Saturday turned out to be an absolutely gorgeous day with bright sun and wonderful terrain. We skied some of the bumps over on Main Street located under the lift and after those were scraped down, we spent some time on the front playing on the Face and Squirrel Cage - which was decidedly “squirrelly” what with the races on half the trail and some slick conditions on the other half! We also skied Devil’s Drop, but it was mighty thin on cover. We quickly ended the day where we started over in the North Camp area, but by then word had gotten out and we were joined by absolutely huge crowds both on the slopes and in the lift lines.

My wife and I broke off from the group by 2:30 p.m. to pick up our son. When we got back to the top, the others were ready to call it a day, even at the relatively early hour of 3 p.m. The crowds were simply too thick to warrant standing in line. Besides, there were several bottles of Chardonnay and various reds waiting for us back at the cabin! In addition, two of the group, Joerg Meyer and Karin Sadowski who had joined us a few years ago as transfers from the European division of the National Ski Patrol, were making homemade pasta and sauce. Joerg outdid himself with his hand cranked buckwheat spaghetti - a German truly skilled in the art of Italian pasta making! We also checked in with some Liberty Mountain friends and found out about the power outage that had hit the area on Saturday night. We definitely picked a good weekend for our mini-escape.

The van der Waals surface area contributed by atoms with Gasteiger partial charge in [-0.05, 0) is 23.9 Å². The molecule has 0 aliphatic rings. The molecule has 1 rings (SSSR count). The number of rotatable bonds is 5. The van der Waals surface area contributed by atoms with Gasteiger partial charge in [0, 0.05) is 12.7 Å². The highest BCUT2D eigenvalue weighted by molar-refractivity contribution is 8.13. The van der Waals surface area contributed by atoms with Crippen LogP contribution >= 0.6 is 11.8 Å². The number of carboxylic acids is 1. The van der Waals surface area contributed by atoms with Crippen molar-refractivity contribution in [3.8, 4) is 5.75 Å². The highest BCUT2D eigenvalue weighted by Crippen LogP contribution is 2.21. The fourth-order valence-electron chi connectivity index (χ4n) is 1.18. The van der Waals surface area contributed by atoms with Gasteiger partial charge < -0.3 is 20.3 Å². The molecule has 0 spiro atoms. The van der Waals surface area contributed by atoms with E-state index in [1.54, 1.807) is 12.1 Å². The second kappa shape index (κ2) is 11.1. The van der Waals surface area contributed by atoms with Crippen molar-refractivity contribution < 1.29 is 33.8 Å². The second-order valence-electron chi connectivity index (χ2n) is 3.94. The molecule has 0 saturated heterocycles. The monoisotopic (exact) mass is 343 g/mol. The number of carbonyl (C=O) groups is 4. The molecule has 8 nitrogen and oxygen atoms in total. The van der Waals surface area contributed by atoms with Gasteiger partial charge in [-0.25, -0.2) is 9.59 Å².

The “gang” at Wisp, from left to right: Rob Huehmer, Karin Sadowski, Lisa Smith, Irene Chen, Jim Chen, Joerg Meyer, Lisa Byington, Tom Fitts, and Suzy Nicol. Photo provided by Suzy Nicol.

The one cloud over the day was the weather forecast. Although Saturday was sunny and absolutely gorgeous (resulting in several tanned/burned noses), the weather was scheduled for a marked turn. Sure enough, Sunday morning when we awoke, it was raining to beat the band. Not only that, but with the cold temperatures in Garrett County, the rain was mixed with sleet and froze to road surfaces. Despite the fact that our number included some truly hardcore skiers and boarders, the consensus was quickly reached that hitting the roads early was a better call than skiing anymore. So with great regret, we called a semi-early end to our weekend. This turned about to be the right call, however, as I-68 on the way home was littered with spun out cars, pickup trucks and SUV’s and really, really messy conditions. Thankfully, all of us made it home safely and none the worse for wear. All in all it was a wonderful ski weekend spent with good food and great friends. And a big thank you to Mark, Larry, and the rest of the Wisp Patrol for their hospitality!

Lisa Smith and Karin Sadowski toasting the end to a nearly perfect day (note the Weather Channel on TV!) Photo provided by Suzy Nicol.
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About James Chen

James "Jim" Chen" is a member of the National Ski Patrol and Assistant Patrol Director at Liberty Mountain ski area in Carroll Valley, Pennsylvania. Jim has been a member of the Liberty Patrol since the 1995-1996 season. Off the slopes, Jim is an attorney in Washington, D.C. where he counsels clients on transportation, innovation, safety and environmental areas.